• A battery module assembly 205 of the present invention is further illustrated in FIG. 2. Each such assembly comprises at minimum an isolating transformer 210 to convert input power into voltage and current appropriate for charging the attached battery cell 100 while also providing galvanic isolation between input power bus 400 and battery cell 100. The charging module 200 is controlled by microprocessor 220, many examples of which are known in the art. The microprocessor 220 gathers data from one or more of the following: cell voltage sensor 130, cell temperature sensor 110, cell charge current sensor 140 and cell discharge current sensor 120. A charging algorithm is used to control the charging of battery cell 100 based on the gathered data. Charging algorithms are well known in the art and need not be detailed herein. Not all of the above listed sensors need be included in any particular embodiment of the present invention, their inclusion herein is illustrative and not limiting.
  • In the illustrated embodiment, power is supplied by the power source 420 via power input bus 400 simultaneously to all battery module assemblies 205. Within each battery module assembly 205, a charging module 200 converts the supplied power to a voltage and current appropriate for charging the corresponding battery cell 100 under the control of microprocessor 220. In the embodiments where the power supplied via power input bus 400 is in the form of Alternating Current, Power Factor Correction circuitry of any known type is preferably incorporated into the charging module 200 to make the most efficient use of the power supplied.
  • The operation of the modular charging system of the present invention typically begins with the application of power to the power input bus 400 from power source 420. Upon the detection of power present on the input power bus, each charging module 200 begins to supply charging current to its corresponding battery cell 100. Optionally, control information may be transmitted from power source 420 or a connected off-board monitoring processor 530 to modules 200, via communications bus 500, to start, stop, delay or configure a specific rate of charge. An example of such control information would be a command to reduce charging current during power utility's peak demand or to delay charging until a specified time when the load on the power source or the cost of power may be lower.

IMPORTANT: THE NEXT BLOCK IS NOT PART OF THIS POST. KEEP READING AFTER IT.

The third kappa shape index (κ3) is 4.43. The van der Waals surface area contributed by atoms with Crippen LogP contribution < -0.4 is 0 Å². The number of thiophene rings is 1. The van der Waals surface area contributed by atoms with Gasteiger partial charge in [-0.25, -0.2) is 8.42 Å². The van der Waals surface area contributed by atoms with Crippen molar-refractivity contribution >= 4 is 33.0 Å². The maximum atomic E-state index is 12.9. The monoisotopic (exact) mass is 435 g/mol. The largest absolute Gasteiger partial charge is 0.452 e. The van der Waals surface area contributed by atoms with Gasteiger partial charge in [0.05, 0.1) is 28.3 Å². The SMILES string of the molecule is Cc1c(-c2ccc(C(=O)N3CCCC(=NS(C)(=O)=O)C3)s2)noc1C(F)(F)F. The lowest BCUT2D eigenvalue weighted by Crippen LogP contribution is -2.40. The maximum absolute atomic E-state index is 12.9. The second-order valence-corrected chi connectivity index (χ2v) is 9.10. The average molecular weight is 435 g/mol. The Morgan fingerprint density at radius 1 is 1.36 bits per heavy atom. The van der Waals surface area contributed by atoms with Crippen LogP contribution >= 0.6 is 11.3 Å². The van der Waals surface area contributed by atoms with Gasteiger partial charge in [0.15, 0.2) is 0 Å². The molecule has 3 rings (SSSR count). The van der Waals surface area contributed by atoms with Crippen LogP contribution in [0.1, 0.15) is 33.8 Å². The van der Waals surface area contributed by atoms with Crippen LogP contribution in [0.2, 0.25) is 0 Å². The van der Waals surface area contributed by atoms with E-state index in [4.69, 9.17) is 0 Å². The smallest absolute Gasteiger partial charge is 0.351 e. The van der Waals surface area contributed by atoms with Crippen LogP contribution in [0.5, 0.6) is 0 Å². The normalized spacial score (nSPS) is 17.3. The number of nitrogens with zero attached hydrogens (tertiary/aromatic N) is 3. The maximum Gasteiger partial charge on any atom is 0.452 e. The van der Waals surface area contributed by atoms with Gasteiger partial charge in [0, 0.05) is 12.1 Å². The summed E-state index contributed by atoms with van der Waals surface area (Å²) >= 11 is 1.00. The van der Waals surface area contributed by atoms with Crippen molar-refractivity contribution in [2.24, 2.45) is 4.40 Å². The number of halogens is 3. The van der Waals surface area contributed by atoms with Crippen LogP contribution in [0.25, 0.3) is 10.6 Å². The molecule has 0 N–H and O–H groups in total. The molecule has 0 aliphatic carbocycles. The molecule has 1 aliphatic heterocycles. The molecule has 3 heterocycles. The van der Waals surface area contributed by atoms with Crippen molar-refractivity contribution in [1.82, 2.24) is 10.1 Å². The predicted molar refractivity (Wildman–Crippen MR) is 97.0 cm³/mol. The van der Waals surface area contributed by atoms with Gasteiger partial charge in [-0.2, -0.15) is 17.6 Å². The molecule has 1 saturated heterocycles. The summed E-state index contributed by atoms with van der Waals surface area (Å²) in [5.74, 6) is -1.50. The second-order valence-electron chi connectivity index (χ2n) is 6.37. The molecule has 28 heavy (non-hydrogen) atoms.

• Once charging is started, each module 200 monitors the condition of its corresponding battery cell 100 based on data gathered by the microprocessor 220 and any sensors present. The state of charge information is used to configure the charging current and voltage at any given time. The state-of-charge information is also reported periodically to on-board and off-board monitoring processors 520 and 530, respectively, when present. Such reporting may take place either at predetermined intervals or by request of a monitoring processor. On-board monitoring processor 520 and off-board monitoring processor 530 are illustrated in FIG. 1.
  • As each cell 100 reaches its full energy storage capacity, as determined by the corresponding charging module 200, the charging current for that cell is reduced to zero and charging of the cell is terminated. The full-charge condition is then optionally reported to one or more monitoring processors, if present.
  • Each cell 100 in a battery pack of the present invention is therefore optimally charged to its full capacity substantially independent of any other cell in the pack. An optimal charge balance is therefore inherently achieved for the entire pack without the risk of over-charging or damaging any one cell. Since no resistive shunts are used, no energy is wasted to heat dissipation in resistive elements.
  • The modular charging system of the present invention is inherently scalable and can be used to configure and optimally charge battery packs having any arbitrary number of cells. The combination of battery cells 100 and charging modules 200 into battery module assemblies 205 facilitates mass production of components that can be configured into functional battery packs of a wide variety of voltages and capacities. The modular charging system of the present invention thereby delivers features and benefits not previously available in the solutions known in the art.
  • The embodiment disclosed herein is illustrative and not limiting; other embodiments shall be readily apparent to those skilled in the art based upon the disclosures made herein, without departing from the scope of the present invention, including embodiments optimized for varied battery cell chemistries, varied input power configurations and varied algorithms for control of individual charging modules and their communications with each other as well as with on-board and off-board processing units.

Claims (16)

  1. 1. A modular battery charging system for a plurality of series-connected battery cells, comprising: